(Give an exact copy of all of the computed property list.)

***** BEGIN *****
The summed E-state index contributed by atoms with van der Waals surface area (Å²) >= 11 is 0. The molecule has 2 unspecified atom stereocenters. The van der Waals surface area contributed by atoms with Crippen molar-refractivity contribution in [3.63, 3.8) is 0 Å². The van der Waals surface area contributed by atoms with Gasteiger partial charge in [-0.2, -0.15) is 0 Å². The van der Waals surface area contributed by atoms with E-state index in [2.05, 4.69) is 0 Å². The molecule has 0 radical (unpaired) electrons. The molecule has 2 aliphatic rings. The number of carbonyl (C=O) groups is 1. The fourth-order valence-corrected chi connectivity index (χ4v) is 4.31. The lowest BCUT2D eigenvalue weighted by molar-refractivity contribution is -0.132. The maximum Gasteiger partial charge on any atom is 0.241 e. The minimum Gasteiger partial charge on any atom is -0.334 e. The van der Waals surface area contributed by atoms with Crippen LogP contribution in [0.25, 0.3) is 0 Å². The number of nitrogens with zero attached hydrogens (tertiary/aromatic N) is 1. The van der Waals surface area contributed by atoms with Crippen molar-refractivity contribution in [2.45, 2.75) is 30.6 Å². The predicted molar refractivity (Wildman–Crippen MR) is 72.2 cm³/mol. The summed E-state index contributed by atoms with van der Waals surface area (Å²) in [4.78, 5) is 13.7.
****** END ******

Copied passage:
The summed E-state index contributed by atoms with van der Waals surface area (Å²) >= 11 is 0. The molecule has 2 unspecified atom stereocenters. The van der Waals surface area contributed by atoms with Crippen molar-refractivity contribution in [3.63, 3.8) is 0 Å². The van der Waals surface area contributed by atoms with Gasteiger partial charge in [-0.2, -0.15) is 0 Å². The van der Waals surface area contributed by atoms with E-state index in [2.05, 4.69) is 0 Å². The molecule has 0 radical (unpaired) electrons. The molecule has 2 aliphatic rings. The number of carbonyl (C=O) groups is 1. The fourth-order valence-corrected chi connectivity index (χ4v) is 4.31. The lowest BCUT2D eigenvalue weighted by molar-refractivity contribution is -0.132. The maximum Gasteiger partial charge on any atom is 0.241 e. The minimum Gasteiger partial charge on any atom is -0.334 e. The van der Waals surface area contributed by atoms with Crippen LogP contribution in [0.25, 0.3) is 0 Å². The number of nitrogens with zero attached hydrogens (tertiary/aromatic N) is 1. The van der Waals surface area contributed by atoms with Crippen molar-refractivity contribution in [2.45, 2.75) is 30.6 Å². The predicted molar refractivity (Wildman–Crippen MR) is 72.2 cm³/mol. The summed E-state index contributed by atoms with van der Waals surface area (Å²) in [4.78, 5) is 13.7.